In addition, some research contradicts Kross’s claim that everyone experiences self-talk. For instance, many people with aphantasia—having no capacity for mental visualization—claim that they lack an internal voice. Research suggests that aphantasia doesn’t necessarily hinder a person’s ability to succeed professionally and in life. Pairing this conclusion with evidence that many people with aphantasia lack the capacity for self-talk suggests that lacking self-talk doesn’t necessarily hinder your chance of success, either.

Social and Cultural Forces That Shape Self-Talk

Although our capacity for self-talk is hard-wired into our brains, it’s also shaped by the world outside our heads. Kross argues that our upbringing and culture influence our self-talk. We internalize the voices of those around us, especially those of our parents. Their voices usually reflect larger cultural beliefs. 

For instance, imagine that your culture has the following social norm: Refrain from displaying intense emotions around strangers. While growing up, your parents repeatedly reminded you of this norm. Over time, you internalized their vocal reminders. Now, their words are part of your self-talk, reminding you to be emotionally reserved in public.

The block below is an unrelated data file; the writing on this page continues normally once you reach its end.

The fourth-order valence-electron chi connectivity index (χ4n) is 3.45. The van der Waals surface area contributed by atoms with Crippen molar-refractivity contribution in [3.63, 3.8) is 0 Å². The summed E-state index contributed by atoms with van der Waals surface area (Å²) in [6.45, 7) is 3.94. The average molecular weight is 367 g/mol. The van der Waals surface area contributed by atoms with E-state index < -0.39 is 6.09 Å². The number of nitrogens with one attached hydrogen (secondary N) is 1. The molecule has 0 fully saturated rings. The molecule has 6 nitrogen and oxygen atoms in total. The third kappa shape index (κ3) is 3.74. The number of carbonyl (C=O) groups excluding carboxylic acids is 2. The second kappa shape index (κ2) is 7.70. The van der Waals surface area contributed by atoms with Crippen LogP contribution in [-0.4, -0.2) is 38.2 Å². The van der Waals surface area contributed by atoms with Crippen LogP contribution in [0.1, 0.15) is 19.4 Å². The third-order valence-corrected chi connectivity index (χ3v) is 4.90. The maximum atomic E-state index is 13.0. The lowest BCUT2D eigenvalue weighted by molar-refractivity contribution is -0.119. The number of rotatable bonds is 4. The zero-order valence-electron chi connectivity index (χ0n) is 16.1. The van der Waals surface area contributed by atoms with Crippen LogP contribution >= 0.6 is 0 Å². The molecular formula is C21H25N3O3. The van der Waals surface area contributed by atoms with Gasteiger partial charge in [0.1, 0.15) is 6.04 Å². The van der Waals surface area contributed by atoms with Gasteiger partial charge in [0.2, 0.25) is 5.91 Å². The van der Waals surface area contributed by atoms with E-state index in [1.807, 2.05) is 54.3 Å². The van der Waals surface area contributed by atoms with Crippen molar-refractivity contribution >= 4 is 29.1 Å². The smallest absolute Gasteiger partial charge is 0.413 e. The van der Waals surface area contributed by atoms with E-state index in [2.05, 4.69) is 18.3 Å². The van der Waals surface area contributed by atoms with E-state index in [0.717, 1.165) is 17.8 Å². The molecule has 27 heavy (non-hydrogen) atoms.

(Shortform note: When discussing the science of self-talk, Kross focuses on parents’ influence. Research suggests that other adults, such as teachers, also significantly influence the development of self-talk. For instance, one study reveals that children engage in motivational self-talk during academic tasks by imagining their teachers giving them positive feedback. Given these findings, researchers argue that teacher education programs should train pre-service teachers to thoughtfully praise and motivate their students.)

What Is Self-Talk? Psychologist Explains

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Darya Sinusoid

Darya’s love for reading started with fantasy novels (The LOTR trilogy is still her all-time-favorite). Growing up, however, she found herself transitioning to non-fiction, psychological, and self-help books. She has a degree in Psychology and a deep passion for the subject. She likes reading research-informed books that distill the workings of the human brain/mind/consciousness and thinking of ways to apply the insights to her own life. Some of her favorites include Thinking, Fast and Slow, How We Decide, and The Wisdom of the Enneagram.